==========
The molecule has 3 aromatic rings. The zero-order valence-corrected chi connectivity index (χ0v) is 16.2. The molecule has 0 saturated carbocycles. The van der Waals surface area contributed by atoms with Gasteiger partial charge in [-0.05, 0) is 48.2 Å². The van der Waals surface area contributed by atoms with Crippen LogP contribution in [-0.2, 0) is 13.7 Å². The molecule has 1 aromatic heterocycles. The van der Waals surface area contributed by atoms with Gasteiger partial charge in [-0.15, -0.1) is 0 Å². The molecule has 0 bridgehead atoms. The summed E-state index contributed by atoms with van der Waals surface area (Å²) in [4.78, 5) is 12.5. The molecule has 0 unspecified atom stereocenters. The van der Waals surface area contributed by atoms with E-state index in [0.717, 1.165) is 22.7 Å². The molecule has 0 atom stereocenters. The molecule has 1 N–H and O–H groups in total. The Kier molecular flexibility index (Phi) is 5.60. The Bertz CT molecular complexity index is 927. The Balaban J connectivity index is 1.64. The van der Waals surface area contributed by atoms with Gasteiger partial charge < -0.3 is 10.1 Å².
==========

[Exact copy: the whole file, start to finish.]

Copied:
The molecule has 3 aromatic rings. The zero-order valence-corrected chi connectivity index (χ0v) is 16.2. The molecule has 0 saturated carbocycles. The van der Waals surface area contributed by atoms with Gasteiger partial charge in [-0.05, 0) is 48.2 Å². The van der Waals surface area contributed by atoms with Crippen LogP contribution in [-0.2, 0) is 13.7 Å². The molecule has 1 aromatic heterocycles. The van der Waals surface area contributed by atoms with Gasteiger partial charge in [-0.15, -0.1) is 0 Å². The molecule has 0 bridgehead atoms. The summed E-state index contributed by atoms with van der Waals surface area (Å²) in [4.78, 5) is 12.5. The molecule has 0 unspecified atom stereocenters. The van der Waals surface area contributed by atoms with E-state index in [0.717, 1.165) is 22.7 Å². The molecule has 0 atom stereocenters. The molecule has 1 N–H and O–H groups in total. The Kier molecular flexibility index (Phi) is 5.60. The Bertz CT molecular complexity index is 927. The Balaban J connectivity index is 1.64. The van der Waals surface area contributed by atoms with Gasteiger partial charge < -0.3 is 10.1 Å².